How do you go about getting into the seemingly impenetrable sport of motor racing? Well, in the case of Lance Stroll and Nikita Mazepin, it certainly helps if your father is a billionaire.
The champagne, podiums, fame and fortune intrinsically linked to the world of Formula 1 are incredibly appealing, as the million UK households who’ve tuned into Netflix’s documentary series Drive to Survive can attest.
The many hundreds of virtual racing games on the market make racing accessible to everyone. However, if you want to swap that games console in your hand for the grip of a carbon fibre wheel, even with determination and a steely work ethic, the obstacles are numerous.
This is a sport in which money talks, allowing drivers who come with the promise of heavy parental funding – known as Daddy Drivers or Pay Drivers – a heavily desired spot on the grid.
The father and son duos of Lawrence and Lance Stroll and Dmitry and Nikita Mazepin are bringing to question the notion of fair sportsmanship as they bankroll their way to the top.
Though F1 is an incredibly expensive sport, Netflix’s documentary gave an insight into the familial sacrifices necessary to sustain a child through karting to racing. Pierre Gasly, Alex Albon, and Lewis Hamilton’s parents, through heart-warming pieces to camera, told of years of hard work, financial sacrifice, and the working of multiple jobs which has led to their sons’ successes. Comparatively, the route taken by Stroll and Mazepin seems ingenuine and, ironically, cheap.
The images showing the Aston Martin F1 team celebrating Lance’s podium at Monza are extremely telling; at first glance, Lawrence’s front and centre positioning could mistake him as the driver, with his son set back from his P3 placard. The message is clear; though Lance is the driver, his team-leader father is the enabler, giving backing to Lance’s unfortunate nickname ‘Daddy Stroll’.
This money does not only buy a seat but also secures control over the driving partner too. In this way, from the inside out, the nepotistic system guarantees stability for those lucky enough to afford it, removing the element of excitement and competition within the inner belly of a team.
Though outperformed by partner Sergio Perez – who was later replaced by Sebastian Vettel – Stroll maintained his place on the grid. It later emerged that it was ‘contractually impossible’ to dismiss Stroll, with team principal Otmar Szafnauer confirming these rumours by affirming that ‘his father does own the team’ in an interview with The Race.
Similarly, the appointment of Nikita Mazepin to Haas’ driver line-up has courted controversy. Allegations against him, including punching F2 driver Callum Illot, being caught on video groping a woman, and defending racist and homophobic abuse, created a moral dilemma for team principal Guenther Steiner.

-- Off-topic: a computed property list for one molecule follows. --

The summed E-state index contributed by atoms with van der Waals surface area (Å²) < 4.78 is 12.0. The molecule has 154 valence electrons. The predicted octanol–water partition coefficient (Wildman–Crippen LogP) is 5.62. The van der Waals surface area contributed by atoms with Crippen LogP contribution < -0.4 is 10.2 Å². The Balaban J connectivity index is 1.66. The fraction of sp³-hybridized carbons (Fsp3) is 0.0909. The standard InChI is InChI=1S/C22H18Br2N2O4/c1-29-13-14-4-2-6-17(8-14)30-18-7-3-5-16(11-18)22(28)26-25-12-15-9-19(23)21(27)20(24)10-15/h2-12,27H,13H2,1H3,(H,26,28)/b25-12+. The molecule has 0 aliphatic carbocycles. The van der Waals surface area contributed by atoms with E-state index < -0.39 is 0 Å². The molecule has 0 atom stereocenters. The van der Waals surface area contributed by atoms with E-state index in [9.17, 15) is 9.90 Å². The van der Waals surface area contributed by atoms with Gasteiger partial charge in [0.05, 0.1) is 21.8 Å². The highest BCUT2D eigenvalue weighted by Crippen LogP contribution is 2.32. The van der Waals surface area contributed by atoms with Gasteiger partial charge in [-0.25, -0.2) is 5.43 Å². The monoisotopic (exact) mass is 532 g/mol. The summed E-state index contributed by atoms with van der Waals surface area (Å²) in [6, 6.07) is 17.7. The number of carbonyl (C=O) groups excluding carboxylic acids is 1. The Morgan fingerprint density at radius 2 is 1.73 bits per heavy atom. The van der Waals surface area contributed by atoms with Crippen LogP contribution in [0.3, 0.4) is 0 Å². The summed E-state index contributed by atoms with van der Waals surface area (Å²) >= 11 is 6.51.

The comparison between Mazepin and partner Mick Schumacher, who despite his legacy surname, is widely agreed to have earned his place as a fan favourite through a combination of talent and skill, serves to more completely illuminate his graceless entrance into a highly coveted seat.
In background and behaviour, they couldn’t be more different, with Schumacher coming from driving royalty and Mazepin from an oligarch marred with stories of scandal and corruption.
Despite a 50,000 strong petition calling to drop Mazepin from the 2021 driver line-up, this unheeded cry of injustice from the fans highlights the pointed threat to the moral integrity associated with the tenacity and drive of his F1 counterparts, calling in to question the surrendering of standards in return for funding to fuel the machine of the sport.
For young drivers, entering the sport seeing certain people chosen over others who are arguably better due to financial reasons can be frustrating.
Bailey Voisin, 18, is tipped as a talent of the future having won the GT4 European Series at Monza and signed to United Autosports for the 2021 season to drive a McLaren 570S in the European Championship.
‘I wouldn’t necessarily say that people who buy their way in don’t work as hard, but maybe if it were a level playing field certain individuals wouldn’t be in the sport’, he says.
However, he recognises the need to be realistic, ‘motorsport is extremely expensive and certain teams are barely able to survive, so funding is an important factor – none of us want any team to go under which is why they sometimes have to make difficult decisions.’
With 2021’s F1 cost cap of $145 million marking the end of unregulated spending within a team’s calendar year, aiming to level the playing field of the sport whose cost has been rising sharply over the past few years, this begs the question of when the same treatment will be applied to those occupying the seats.
Though the sport is definitely not known for its accessibility, the only way to truly bridge the gap of financial disparity in the sport is to swap money for morals.
Image: Artes Max via Creative Commons